Multiculturalism and Education

Category: Education
  1. The world has witnessed a lot of growth, change and varying response to the topic on Multiculturalism and diversity. This is because the world has become a global village, where people move from one continent to the other. Many thinkers have put ample effort in clarifying the concept of Multiculturalism and diversity. Some have looked at the characteristics or factors making Multiculturalism and diversity contentious in the society today. Others have deliberated on the constituents that make diversity and multiculturalism effective in the society.

Banks and McGee-Banks describe multiculturalism education as an educational reform movement, idea and a course whose main objective or aim is to change the structure or construction of educational institutions. The intention of such change according to Banks and McGee-banks is to make both the female and male students outstanding learners and students who can live, learn and work in a diverse ethnic, language, racial and cultural different environment. All children are allowed or given an equal chance to learn in school. This is regardless of their cultural background such as disabilities, race, gender or class. In comparison to this, the National Council for Social Studies defines multiculturalism as an education system that aids students in understanding the conflicts, experiences, ideals and reality of human society. Writing on diversity, Maya Angelou said that people should know that diversity makes for a rich tapestry. As a result, people should appreciate that all the threads of the tapestry are identical in value regardless of their color, race or cultural practices.

Most the descriptions given by the above thinkers on the topic of diversity and multiculturalism are not expressively different. These definitions elaborate why education should be given equally to all students. All the definitions show that teachers should focus on empowering learners so that they are in a better position and learn in any environment. What could be different is the manner by which these definitions are practiced in the classroom. My ideas of diversity match those of the leading thinkers, but my ideas of multiculturalism were those of one who would teach culture not multicultural. For example, I assumed that multiculturalism is a practice where a teacher exposes learners to numerous cultures rather than gives the students an identical chance to learn in the classroom regardless of their culture. At my school, I see the definition of diversity and multiculturalism between students as well among the teachers. I usually see that students and teachers need to learn how to work together with each other. This is because quarrels and disagreements rise whenever there is a variance amongst people of diverse cultures.

  1. My perception on black and white according to the Brown is that victory has not been won because of the Supreme Court ruling. The court failed to give a complete solution to school segregation. Brown v. Board of Education decision has had a significant impact on the United States’ education system among black and white student’s educational attainment.  Even if this doctrine required that separate facilities be of equal quality, black students have continued to lag behind. More than 70 % of white students successfully complete school. This is more than half of Hispanic and blacks students. Black American students make up only 8.5 % of all students in the United States’ graduate programs. This has led to great economic disparity among blacks and whites in America. The rate of joblessness among the black Americans is twice that of whites in America. Additionally, Brown v. Board of Education decision can be attributed to the high poverty rate among the blacks. The poverty rate of black Americans is 24.1 % while that of whites is 7.8%. The segregation created by the ruling is responsible for the different socio-economic trend in America. Many schools are funded by property taxes, which have led to inequality in the districts. Despite the fact that the law desegregated schools, a large number of black students only go to poor inner cities schools. This is because better funded schools are usually found in the suburbs.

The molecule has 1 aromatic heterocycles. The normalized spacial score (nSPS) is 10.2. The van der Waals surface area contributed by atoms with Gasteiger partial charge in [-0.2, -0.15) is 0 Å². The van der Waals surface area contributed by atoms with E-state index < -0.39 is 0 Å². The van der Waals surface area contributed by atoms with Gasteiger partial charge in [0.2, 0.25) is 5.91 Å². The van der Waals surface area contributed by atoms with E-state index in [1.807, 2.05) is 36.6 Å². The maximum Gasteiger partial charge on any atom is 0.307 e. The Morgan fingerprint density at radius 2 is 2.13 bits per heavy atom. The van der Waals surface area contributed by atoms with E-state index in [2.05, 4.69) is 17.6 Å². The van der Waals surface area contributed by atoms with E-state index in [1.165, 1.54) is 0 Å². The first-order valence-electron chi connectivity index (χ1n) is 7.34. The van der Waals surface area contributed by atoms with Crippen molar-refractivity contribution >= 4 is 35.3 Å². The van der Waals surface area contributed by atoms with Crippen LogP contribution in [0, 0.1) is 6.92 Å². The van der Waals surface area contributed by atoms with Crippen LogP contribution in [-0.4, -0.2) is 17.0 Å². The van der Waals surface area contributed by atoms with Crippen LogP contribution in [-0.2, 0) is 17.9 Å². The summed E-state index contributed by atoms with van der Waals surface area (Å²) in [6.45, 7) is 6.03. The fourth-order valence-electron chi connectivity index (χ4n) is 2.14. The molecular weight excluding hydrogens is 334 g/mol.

2. Levi M Clancy Levi vs. O’Connell who was the administrator of education for the state of California is a unique case. Levi Clancy was a remarkably gifted student who began attending college at a tender age of 7 years. Levi's mother took a legal action against the California education system, because it did not contemplate the special ability of her son. She argued that her son was not supposed to pay extra fee as required by law.  The idea of the case was to seek help because the educational structure was inadequate in providing certain services to students with a suitable level of education. The student’s educational needs were not being met because he was not getting a fair treatment.

Levi Clancy’s mother Leila Levi confronted Jack O'Connell because she felt that her son was not getting just and equal treatment.  The respondents in this case were not providing the plaintiff with the same degree or level of service. This was despite the fact that his needs were as high and specialized as the other students’ who normally receive reimbursement or vouchers for the provision of specialized services and needs. The state was supposed to cater for her son’s school fees. The state of California decided that gifted students or children did not fit this category. Therefore, the state refused to pay school fees for her son. The failure of this case implied that extremely gifted children can be denied free education because the law does not consider such issues.

Related essays